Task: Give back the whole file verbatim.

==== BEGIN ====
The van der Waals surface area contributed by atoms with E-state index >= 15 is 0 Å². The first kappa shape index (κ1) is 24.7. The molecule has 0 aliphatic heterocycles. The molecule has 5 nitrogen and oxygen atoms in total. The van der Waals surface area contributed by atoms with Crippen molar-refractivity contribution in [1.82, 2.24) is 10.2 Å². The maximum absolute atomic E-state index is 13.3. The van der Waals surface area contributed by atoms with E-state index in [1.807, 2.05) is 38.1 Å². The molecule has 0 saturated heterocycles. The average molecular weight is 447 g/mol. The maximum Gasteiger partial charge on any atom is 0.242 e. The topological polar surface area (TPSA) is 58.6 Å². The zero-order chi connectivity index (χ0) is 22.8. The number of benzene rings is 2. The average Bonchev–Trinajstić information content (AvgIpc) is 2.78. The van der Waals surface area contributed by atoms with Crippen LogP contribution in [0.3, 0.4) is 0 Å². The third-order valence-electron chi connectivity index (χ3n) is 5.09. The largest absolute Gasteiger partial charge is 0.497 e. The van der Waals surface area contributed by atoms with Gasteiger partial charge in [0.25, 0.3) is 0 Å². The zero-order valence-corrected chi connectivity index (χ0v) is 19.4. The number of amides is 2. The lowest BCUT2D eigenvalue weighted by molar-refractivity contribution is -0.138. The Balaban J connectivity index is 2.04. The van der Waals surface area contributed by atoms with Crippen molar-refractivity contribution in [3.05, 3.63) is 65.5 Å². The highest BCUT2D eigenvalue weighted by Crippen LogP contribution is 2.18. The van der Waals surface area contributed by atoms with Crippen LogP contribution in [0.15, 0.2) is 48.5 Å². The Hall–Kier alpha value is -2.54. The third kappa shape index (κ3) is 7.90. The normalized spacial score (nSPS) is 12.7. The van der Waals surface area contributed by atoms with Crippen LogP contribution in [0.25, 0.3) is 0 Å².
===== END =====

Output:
The van der Waals surface area contributed by atoms with E-state index >= 15 is 0 Å². The first kappa shape index (κ1) is 24.7. The molecule has 0 aliphatic heterocycles. The molecule has 5 nitrogen and oxygen atoms in total. The van der Waals surface area contributed by atoms with Crippen molar-refractivity contribution in [1.82, 2.24) is 10.2 Å². The maximum absolute atomic E-state index is 13.3. The van der Waals surface area contributed by atoms with E-state index in [1.807, 2.05) is 38.1 Å². The molecule has 0 saturated heterocycles. The average molecular weight is 447 g/mol. The maximum Gasteiger partial charge on any atom is 0.242 e. The topological polar surface area (TPSA) is 58.6 Å². The zero-order chi connectivity index (χ0) is 22.8. The number of benzene rings is 2. The average Bonchev–Trinajstić information content (AvgIpc) is 2.78. The van der Waals surface area contributed by atoms with Crippen LogP contribution in [0.3, 0.4) is 0 Å². The third-order valence-electron chi connectivity index (χ3n) is 5.09. The largest absolute Gasteiger partial charge is 0.497 e. The van der Waals surface area contributed by atoms with Gasteiger partial charge in [0.25, 0.3) is 0 Å². The zero-order valence-corrected chi connectivity index (χ0v) is 19.4. The number of amides is 2. The lowest BCUT2D eigenvalue weighted by molar-refractivity contribution is -0.138. The Balaban J connectivity index is 2.04. The van der Waals surface area contributed by atoms with Crippen molar-refractivity contribution in [3.05, 3.63) is 65.5 Å². The highest BCUT2D eigenvalue weighted by Crippen LogP contribution is 2.18. The van der Waals surface area contributed by atoms with Crippen LogP contribution in [0.15, 0.2) is 48.5 Å². The Hall–Kier alpha value is -2.54. The third kappa shape index (κ3) is 7.90. The normalized spacial score (nSPS) is 12.7. The van der Waals surface area contributed by atoms with Crippen LogP contribution in [0.25, 0.3) is 0 Å².